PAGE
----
A quick Google search reveals these are common symptoms of caffeine withdrawal. I found it shocking that I would be suffering withdrawal symptoms from a small coffee habit.

Now for the upsides:

  • My sleep vastly improved. Despite having an evening routine that normally results in a solid night sleep, the lack of caffeine (and/or alcohol) caused us to be unconscious at night. In bed by 9/930. Morning alarm goes off 2 minutes later.
  • After the initial upshot in irritability, it went down significantly. Periods that normally caused increased irritation (mornings/witching hour) were calmer. Emotional highs and lows were smoothed out. My wife commented on how nice it was when she came home late from work. Everyone was calm.

We all know the science behind cutting alcohol, fats and caffeine but I was still so surprised by the physical response. Guess you have to feel it to believe it.

In the end, I’m not going to completely drop any of these vices – that would be a lie. Some of my happiest memories have been over a glass of wine and a fatty steak. But this experiment has hammered home the importance of Temperance. I’ll continue to substitute more tea for coffee and limit the intake of alcohol. It also reminded me to be mindful of my habits. If you’d like to learn more about habits, I’d recommend “The Power of Habit: Why We Do What We Do in Life and Business” as the place to start. My wife and I used this book to help change sleep patterns, daily routines and more.

Before we begin

First, before we begin, a few words about this blog.

Not too long ago I was laid off. Don’t worry, the feeling was mutual. It was time to go. I volunteered and someone else got to keep their job – that simple. But it began a more complex journey.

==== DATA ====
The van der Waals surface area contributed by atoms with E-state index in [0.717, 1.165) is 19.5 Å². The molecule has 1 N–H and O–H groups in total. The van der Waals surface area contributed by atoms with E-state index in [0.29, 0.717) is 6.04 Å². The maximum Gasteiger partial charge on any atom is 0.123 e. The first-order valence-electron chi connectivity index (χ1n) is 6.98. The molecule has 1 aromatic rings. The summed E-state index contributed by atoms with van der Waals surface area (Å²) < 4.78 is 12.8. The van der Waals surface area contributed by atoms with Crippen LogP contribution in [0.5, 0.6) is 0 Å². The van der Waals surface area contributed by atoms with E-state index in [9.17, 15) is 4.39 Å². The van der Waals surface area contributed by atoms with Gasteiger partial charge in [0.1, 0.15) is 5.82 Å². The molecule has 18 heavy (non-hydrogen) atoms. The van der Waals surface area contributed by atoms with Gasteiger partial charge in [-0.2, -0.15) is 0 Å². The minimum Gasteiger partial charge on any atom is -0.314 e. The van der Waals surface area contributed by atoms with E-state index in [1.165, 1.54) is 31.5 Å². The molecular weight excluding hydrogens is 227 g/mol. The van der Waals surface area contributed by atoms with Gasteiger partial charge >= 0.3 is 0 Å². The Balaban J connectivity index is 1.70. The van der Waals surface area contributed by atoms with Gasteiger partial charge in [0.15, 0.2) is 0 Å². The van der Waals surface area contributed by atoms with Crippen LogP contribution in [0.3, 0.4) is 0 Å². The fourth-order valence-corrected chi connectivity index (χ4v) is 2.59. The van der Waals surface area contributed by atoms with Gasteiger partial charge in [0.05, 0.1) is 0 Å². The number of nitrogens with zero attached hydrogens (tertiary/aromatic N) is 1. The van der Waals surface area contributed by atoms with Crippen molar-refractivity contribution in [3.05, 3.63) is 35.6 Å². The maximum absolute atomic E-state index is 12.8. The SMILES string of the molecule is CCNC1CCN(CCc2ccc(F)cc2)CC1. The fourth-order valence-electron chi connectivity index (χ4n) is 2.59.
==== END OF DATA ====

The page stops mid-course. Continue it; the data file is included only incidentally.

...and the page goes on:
Stepping out the door, on the last day, I took a breath… and that breath was great. An instant warmth and smile. The proverbial weight lifted. And coincidentally, without any change to routine, weight disappeared. The waist line was excited too. Body and mind happier.

We, my family and I, took some time off. Burned through savings. Drank too many daiquiris on the beach. Happy weight made an appearance. Sun tanned and warm. Things were great… but I couldn’t shake the feeling it was temporary. Burning through everything and running to the Caribbean? Certainly that’s a great Jimmy Buffet song but not sure it makes for a productive life.

Happiness was easy in that moment. Moments, like youth, pass. Trying to capture that time felt like folly. So how to become a better person? Grounded. Strong. Happy. Steadfast.

Things weren’t clicking. Maybe if I got a more engaging job? I don’t know, maybe I’d feel better? I was searching, and picked up a book that would normally be ignored: “How I Raised Myself Up from Failure to Success in Selling.”

The book has some good points but the best part was the introduction of Benjamin Franklin’s 13 Virtues – of which I had never heard. In the book, the author committed 1 year to follow Ben’s 13 virtues. Seemed easy enough. So I borrowed the idea.

It seems silly in retrospect, but I didn’t grasp what I was doing. Now it makes sense. It’s a commitment to re-build your life and base that new life on virtue. Friends who know me well may laugh. But chasing toys, money, jobs wrought nothing but anxiety, depression and separation. Why stay on that path?

This choice is another path. A choice to become more mindful. A commitment of one year, one week at a time, to build a better self and construct happiness within.


Welcome. Thanks for stopping by.

This blog is the result of a Podcast I made with a close friend of mine. The aim is to complete a year long challenge where each week I’ll record my thoughts after focusing on one of Ben Franklin’s 13 Virtues.  You can read more about the idea here.

The ultimate goal is to create a self enforcing habit that builds a life grounded in virtue. Personally, I’ve found that a life chasing fleeting pleasures has only resulted in drowning anxiety. You?

I’m sure there will be setbacks and failings. So please, keep me honest and I’ll do my best to meet your expectations. But be sure you participate! Take your own journey – mold your world and start to build a better life.

Look forward to building this world together,